Edgar Allan Poe was a literary genius of his time. His works may seem eccentric but beneath the words and stories lies a solemn, alone boy whose only way of comfort and relief was through his pen. Of the critical reviews I have studied pertaining to Poe, never has such a varied difference of opinions been presented or suggested towards a writer. It is thought that his life had a major influence on his writing and by reading many of his pieces I agree with that statement. Edgar Poe was born in Boston on January 19, 1809 to actors Elisabeth Arnold Poe and David Poe Junior. Edgar had a brother Henry, who was a year older than him, and a younger sister, Rosalie. His mother and father separated a couple months after Rosalie's birth. When Edgar was two his mother passed away and a few weeks later his father died as well. As a result, Edgar and his siblings became separated. John Allan took in Edgar where he was christened as Edgar Allan Poe. Three years later the Allan's moved to England where he attended Manor House School for three years. Even though Edgar performed very well in school, he only seemed to remember his school days in London as lonely and unhappy. After three years, they returned to Virginia but Poe felt abandoned constantly. Mr. Allan was always busy with work and his wife was in a constant state of illness. The Allans never legally adopted Poe; resulting in many cards and greetings sent to the family that would fail to mention Edgar.
When Edgar was a teenager the Allans moved around frequently. In 1822, the family finally settled in Richmond, in a house rented from William Galt. Edgar continued with his education, and by the age of fourteen, he was attending the Academy of Joseph H. Clarke. He did very well academically and the academy not only encouraged his studies but nourished his gift for language. Poe excelled in Latin and French, and at age sixteen he wrote the poem "Oh Tempora! Oh Mores!" While at school Poe excelled at writing by authoring countless numbers of poems. My research indicates that Poe had the potential to publish a book of poetry. For reasons unknown the Academy of Joseph H. Clark was not receptive to this venture and persuaded Poe's stepfather not to entertain such notions. The school also brought out the athlete in Poe. He was a good runner, leaper, boxer, and swimmer and at age sixteen swam six miles in the James River.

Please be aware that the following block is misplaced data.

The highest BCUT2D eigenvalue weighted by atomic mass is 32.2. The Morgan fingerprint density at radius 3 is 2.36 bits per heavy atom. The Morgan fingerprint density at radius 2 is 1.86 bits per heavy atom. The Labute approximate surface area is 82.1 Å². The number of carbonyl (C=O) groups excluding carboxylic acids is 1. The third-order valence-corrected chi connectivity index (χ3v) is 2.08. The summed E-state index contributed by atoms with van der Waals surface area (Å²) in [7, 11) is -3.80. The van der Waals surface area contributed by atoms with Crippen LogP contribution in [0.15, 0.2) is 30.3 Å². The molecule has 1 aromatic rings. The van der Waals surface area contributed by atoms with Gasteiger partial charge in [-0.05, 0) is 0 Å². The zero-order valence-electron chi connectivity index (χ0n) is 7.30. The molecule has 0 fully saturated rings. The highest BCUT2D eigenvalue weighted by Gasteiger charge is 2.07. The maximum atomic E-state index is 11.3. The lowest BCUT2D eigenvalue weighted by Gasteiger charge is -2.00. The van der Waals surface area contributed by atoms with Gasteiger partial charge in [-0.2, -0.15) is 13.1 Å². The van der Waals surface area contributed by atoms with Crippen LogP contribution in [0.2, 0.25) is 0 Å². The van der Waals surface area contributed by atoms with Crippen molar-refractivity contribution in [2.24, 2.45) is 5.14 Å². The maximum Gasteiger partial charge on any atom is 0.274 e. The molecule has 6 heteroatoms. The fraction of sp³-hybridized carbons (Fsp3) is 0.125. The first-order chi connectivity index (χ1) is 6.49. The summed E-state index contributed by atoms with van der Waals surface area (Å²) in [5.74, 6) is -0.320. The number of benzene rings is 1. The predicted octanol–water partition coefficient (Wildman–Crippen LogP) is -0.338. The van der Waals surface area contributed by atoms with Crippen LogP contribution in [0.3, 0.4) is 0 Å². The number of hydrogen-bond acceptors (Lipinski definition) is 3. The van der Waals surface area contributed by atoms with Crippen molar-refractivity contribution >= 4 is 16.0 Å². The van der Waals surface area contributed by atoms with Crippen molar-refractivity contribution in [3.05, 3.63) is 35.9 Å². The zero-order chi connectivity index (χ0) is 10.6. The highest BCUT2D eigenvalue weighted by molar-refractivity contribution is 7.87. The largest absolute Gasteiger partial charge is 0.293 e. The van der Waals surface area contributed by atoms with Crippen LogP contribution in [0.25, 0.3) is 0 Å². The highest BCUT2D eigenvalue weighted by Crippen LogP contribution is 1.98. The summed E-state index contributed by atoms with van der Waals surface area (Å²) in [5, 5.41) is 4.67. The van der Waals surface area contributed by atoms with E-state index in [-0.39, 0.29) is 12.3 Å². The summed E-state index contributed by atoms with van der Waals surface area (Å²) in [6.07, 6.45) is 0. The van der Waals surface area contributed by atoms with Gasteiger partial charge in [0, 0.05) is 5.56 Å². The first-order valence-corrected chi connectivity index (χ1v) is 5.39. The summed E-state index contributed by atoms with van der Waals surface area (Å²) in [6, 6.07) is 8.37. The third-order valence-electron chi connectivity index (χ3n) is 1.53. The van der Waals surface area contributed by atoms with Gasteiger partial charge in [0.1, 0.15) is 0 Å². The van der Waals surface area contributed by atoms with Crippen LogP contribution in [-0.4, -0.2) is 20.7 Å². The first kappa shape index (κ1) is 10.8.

Poe was in constant search of a maternal figure. When his family returned to Richmond he was known as Edgar Poe rather then Edgar Allan to put emphasis on the fact that he was not formally adopted. Edgar adored Fanny Allan, but her constant illnesses made her less than an ideal mother. When Edgar was fourteen he became infatuated with a fellow classmate's mother, Jane Stonard. Whenever he felt discouraged or unhappy he would visit her. He only knew her for a year when suddenly she died of tuberculosis. Edgar was notably affected by her death, and his behavior drastically changed. Conflicts arose at home which resulted in Edgar becoming sulky and ill tempered towards his family. Mr. Allan interpreted Edgar's bad mood as a sign of "thanklessness" for all he had done for Edgar. On March 26, 1825 William Galt, the owner of the Allan's house, died. The Allans inherited his estate, which equaled to an astounding sum of three fourths of a million dollars including the house and three land estates. Afterwards, John Allan bought a house called Moldavia, which was very impressive and appeared to more of an estate than a house. By this time, Edgar was now sixteen and a half years old. He had finished his early education and was now preparing for the university and his life.
In February of 1826, Edgar enrolled at the University of Virginia. Edgar had high ambitions in the area of languages. His courses included ancient and modern languages including the study of French, Italian, and Spanish. His ability to complete "precisely correct"...
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